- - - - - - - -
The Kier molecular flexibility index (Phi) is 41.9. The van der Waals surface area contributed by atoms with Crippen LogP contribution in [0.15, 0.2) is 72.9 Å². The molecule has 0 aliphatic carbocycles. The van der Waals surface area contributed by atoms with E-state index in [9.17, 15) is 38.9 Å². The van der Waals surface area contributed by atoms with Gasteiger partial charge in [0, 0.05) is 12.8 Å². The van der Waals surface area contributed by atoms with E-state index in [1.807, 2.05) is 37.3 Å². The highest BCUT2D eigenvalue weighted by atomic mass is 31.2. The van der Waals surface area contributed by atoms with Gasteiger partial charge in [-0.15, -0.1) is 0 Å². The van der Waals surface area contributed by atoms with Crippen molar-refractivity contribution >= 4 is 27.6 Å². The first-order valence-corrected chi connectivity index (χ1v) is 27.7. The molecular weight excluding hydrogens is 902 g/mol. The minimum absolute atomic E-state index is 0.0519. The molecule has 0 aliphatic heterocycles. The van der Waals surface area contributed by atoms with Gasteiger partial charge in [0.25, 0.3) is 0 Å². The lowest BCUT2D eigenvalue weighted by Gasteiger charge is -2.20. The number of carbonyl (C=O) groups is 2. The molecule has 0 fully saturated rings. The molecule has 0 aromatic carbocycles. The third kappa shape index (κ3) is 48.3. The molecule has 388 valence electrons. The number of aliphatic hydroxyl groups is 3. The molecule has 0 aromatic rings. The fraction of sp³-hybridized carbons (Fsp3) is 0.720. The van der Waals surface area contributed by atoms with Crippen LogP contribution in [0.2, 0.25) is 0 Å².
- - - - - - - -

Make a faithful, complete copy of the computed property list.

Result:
The Kier molecular flexibility index (Phi) is 41.9. The van der Waals surface area contributed by atoms with Crippen LogP contribution in [0.15, 0.2) is 72.9 Å². The molecule has 0 aliphatic carbocycles. The van der Waals surface area contributed by atoms with E-state index in [9.17, 15) is 38.9 Å². The van der Waals surface area contributed by atoms with Gasteiger partial charge in [0, 0.05) is 12.8 Å². The van der Waals surface area contributed by atoms with E-state index in [1.807, 2.05) is 37.3 Å². The highest BCUT2D eigenvalue weighted by atomic mass is 31.2. The van der Waals surface area contributed by atoms with Gasteiger partial charge in [-0.15, -0.1) is 0 Å². The van der Waals surface area contributed by atoms with Crippen molar-refractivity contribution >= 4 is 27.6 Å². The first-order valence-corrected chi connectivity index (χ1v) is 27.7. The molecular weight excluding hydrogens is 902 g/mol. The minimum absolute atomic E-state index is 0.0519. The molecule has 0 aliphatic heterocycles. The van der Waals surface area contributed by atoms with Gasteiger partial charge in [0.25, 0.3) is 0 Å². The lowest BCUT2D eigenvalue weighted by Gasteiger charge is -2.20. The number of carbonyl (C=O) groups is 2. The molecule has 0 fully saturated rings. The molecule has 0 aromatic carbocycles. The third kappa shape index (κ3) is 48.3. The molecule has 388 valence electrons. The number of aliphatic hydroxyl groups is 3. The molecule has 0 aromatic rings. The fraction of sp³-hybridized carbons (Fsp3) is 0.720. The van der Waals surface area contributed by atoms with Crippen LogP contribution in [0.2, 0.25) is 0 Å².